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"Do I contradict myself? Very well, then, I contradict myself.
I am large, I contain multitudes." -- Walt Whitman, Song of Myself

The dedicated writing student must continually search for tools to explore the core balance of plot, character, and poetics, multiple ways of climbing the great, misty mountain called story. But the major difference between Lifewriting™ and other systems is that we concentrate on the tools from writing that also help us understand our lives…or the tools from psychology or spiritual disciplines that help us understand our craft.

With that in mind, the Parts Party from Ericksonian hypnosis is worth exploring. The “Parts Party” is a powerful tool created by Carol Erickson, the daughter of Milton Erickson, the master hypnotist largely responsible for legitimizing hypnosis in the therapeutic community. Basically, the Parts Party technique is used with a client who lacks access to her own internal resources, or is dealing with values conflicts. Placed in trance, the client is invited to imagine a cocktail party. Each “guest” is a personification of a different aspects--or "parts"-- of her personality. In other words, “Ambition”? Meet “Compassion.” “Passion”? Meet “Self-Respect.” The therapist can then engage in what is called “Zero Content Therapy” where a client is led to heal herself without specific intervention.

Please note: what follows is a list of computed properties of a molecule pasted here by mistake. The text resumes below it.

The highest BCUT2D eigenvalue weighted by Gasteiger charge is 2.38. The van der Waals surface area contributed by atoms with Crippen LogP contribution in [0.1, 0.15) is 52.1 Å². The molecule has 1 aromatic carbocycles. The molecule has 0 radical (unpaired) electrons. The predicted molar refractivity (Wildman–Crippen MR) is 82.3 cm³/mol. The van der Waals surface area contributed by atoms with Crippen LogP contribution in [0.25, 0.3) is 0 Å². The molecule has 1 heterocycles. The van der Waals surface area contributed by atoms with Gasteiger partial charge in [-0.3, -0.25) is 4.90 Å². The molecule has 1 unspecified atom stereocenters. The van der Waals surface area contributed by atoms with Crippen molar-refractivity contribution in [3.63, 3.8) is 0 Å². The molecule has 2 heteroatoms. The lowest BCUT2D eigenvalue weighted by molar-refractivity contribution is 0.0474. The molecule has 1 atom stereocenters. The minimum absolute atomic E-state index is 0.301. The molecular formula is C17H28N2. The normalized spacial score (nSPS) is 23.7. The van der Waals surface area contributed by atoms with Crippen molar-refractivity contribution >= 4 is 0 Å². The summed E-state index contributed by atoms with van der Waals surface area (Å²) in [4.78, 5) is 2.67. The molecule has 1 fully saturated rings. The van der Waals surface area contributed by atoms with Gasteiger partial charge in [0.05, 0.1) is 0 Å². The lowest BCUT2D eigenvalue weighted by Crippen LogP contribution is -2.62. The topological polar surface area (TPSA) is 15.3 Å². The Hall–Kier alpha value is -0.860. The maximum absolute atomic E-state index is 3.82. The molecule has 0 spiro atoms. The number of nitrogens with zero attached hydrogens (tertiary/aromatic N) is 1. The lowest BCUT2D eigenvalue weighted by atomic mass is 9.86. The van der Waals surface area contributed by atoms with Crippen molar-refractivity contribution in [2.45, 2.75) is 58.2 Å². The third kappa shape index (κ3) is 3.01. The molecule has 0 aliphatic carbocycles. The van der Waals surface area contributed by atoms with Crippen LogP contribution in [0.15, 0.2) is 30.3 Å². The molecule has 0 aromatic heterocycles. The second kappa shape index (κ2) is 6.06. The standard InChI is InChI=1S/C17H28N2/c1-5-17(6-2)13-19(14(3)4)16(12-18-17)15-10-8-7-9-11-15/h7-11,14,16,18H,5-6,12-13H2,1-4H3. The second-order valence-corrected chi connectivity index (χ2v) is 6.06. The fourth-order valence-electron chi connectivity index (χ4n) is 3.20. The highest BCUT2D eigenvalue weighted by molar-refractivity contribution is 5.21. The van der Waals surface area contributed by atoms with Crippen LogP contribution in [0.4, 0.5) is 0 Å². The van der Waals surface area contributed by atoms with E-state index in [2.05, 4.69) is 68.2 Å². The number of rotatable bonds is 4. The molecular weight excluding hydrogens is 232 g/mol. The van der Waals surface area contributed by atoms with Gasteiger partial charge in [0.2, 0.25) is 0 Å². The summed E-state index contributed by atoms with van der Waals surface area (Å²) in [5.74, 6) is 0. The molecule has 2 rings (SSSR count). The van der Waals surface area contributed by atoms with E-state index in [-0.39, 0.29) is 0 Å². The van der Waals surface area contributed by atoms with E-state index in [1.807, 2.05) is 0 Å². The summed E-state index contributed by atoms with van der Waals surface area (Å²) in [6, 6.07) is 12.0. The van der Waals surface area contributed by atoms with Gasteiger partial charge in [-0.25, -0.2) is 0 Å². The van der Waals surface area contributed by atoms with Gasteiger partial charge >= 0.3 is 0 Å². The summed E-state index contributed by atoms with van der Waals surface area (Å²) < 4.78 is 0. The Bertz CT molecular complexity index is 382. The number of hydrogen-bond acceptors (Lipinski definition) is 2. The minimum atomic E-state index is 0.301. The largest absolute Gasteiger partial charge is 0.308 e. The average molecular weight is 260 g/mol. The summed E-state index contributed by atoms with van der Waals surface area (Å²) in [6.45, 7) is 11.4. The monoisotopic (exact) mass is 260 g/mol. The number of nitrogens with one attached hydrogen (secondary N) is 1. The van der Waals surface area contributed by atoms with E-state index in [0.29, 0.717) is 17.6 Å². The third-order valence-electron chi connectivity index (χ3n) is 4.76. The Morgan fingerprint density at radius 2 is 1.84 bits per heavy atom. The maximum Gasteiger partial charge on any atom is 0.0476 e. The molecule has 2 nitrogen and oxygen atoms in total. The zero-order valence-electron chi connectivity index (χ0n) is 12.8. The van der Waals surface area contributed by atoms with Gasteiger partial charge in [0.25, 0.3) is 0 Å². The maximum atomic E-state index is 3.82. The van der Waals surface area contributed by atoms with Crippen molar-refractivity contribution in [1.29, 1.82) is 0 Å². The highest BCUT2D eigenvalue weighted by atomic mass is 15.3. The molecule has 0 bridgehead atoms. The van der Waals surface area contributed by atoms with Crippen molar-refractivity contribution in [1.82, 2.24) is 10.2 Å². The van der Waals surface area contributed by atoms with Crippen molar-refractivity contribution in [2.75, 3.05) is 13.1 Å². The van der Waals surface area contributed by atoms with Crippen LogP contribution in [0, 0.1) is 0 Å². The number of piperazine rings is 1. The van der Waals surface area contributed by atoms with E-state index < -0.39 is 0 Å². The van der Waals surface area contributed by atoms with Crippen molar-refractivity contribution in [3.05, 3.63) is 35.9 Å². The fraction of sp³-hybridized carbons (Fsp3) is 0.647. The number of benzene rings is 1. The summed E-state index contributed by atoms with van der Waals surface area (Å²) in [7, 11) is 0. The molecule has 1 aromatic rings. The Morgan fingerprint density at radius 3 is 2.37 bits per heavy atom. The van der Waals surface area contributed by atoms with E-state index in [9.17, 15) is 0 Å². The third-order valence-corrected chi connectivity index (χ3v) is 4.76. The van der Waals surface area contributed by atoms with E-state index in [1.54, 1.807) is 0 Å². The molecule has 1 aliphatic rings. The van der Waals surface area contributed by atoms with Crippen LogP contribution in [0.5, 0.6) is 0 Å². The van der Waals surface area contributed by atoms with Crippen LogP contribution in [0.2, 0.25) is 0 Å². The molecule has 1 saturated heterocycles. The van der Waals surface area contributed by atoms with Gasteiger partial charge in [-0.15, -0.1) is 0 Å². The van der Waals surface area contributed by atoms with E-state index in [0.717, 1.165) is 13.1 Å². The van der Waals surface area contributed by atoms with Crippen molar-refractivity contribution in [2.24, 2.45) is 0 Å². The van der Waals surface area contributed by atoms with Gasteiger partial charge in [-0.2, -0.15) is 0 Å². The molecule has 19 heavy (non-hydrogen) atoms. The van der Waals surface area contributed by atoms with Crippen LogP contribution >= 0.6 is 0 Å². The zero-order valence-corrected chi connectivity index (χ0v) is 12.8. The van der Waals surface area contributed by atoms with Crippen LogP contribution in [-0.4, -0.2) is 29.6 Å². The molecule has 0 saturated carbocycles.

An example would be a client of mine who was terrified to perform in a singing competition, despite months of practice. The competition would begin in mere hours, and I was brought in as a last-ditch emergency effort. I placed her in a trance, and established a communications signal—raising the right finger for a “yes” and the left for a “no.” Then I invited her to imagine a party, at which among the guests she would find Ambition, Fear, The Artist, Her Younger Self, and Her Future Self. I impressed upon her that the nausea and shaking she experienced when contemplating her performance was just her own inner guardians trying to protect her. And yet, there was another part of her that truly, deeply, wanted to prepare for a singing career. I suggested that if there was a way for her to satisfy the need for safety and also enjoy performing, that that would be a desirable outcome. Then I asked her future self—the one who was a professional singer (her goal) to hostess the party, to introduce the various aspects to one another, and then to let them talk it out.